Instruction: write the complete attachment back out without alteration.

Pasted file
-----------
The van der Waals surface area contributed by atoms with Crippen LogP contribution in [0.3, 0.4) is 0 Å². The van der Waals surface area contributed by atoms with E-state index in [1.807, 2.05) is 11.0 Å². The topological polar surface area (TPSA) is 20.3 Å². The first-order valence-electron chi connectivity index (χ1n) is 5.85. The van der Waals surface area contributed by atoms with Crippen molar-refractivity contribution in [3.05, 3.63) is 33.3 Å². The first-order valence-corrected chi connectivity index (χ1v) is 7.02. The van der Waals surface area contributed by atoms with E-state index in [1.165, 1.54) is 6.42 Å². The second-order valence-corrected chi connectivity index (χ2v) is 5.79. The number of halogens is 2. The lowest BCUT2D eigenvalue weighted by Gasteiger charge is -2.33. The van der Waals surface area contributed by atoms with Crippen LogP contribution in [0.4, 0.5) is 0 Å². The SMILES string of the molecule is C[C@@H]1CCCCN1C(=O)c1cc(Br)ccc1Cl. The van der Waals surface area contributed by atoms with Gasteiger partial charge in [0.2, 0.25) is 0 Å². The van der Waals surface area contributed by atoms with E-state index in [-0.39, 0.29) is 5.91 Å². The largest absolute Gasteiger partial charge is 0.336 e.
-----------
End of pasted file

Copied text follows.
The van der Waals surface area contributed by atoms with Crippen LogP contribution in [0.3, 0.4) is 0 Å². The van der Waals surface area contributed by atoms with E-state index in [1.807, 2.05) is 11.0 Å². The topological polar surface area (TPSA) is 20.3 Å². The first-order valence-electron chi connectivity index (χ1n) is 5.85. The van der Waals surface area contributed by atoms with Crippen molar-refractivity contribution in [3.05, 3.63) is 33.3 Å². The first-order valence-corrected chi connectivity index (χ1v) is 7.02. The van der Waals surface area contributed by atoms with E-state index in [1.165, 1.54) is 6.42 Å². The second-order valence-corrected chi connectivity index (χ2v) is 5.79. The number of halogens is 2. The lowest BCUT2D eigenvalue weighted by Gasteiger charge is -2.33. The van der Waals surface area contributed by atoms with Crippen LogP contribution in [0.4, 0.5) is 0 Å². The SMILES string of the molecule is C[C@@H]1CCCCN1C(=O)c1cc(Br)ccc1Cl. The van der Waals surface area contributed by atoms with Gasteiger partial charge in [0.2, 0.25) is 0 Å². The van der Waals surface area contributed by atoms with E-state index in [-0.39, 0.29) is 5.91 Å². The largest absolute Gasteiger partial charge is 0.336 e.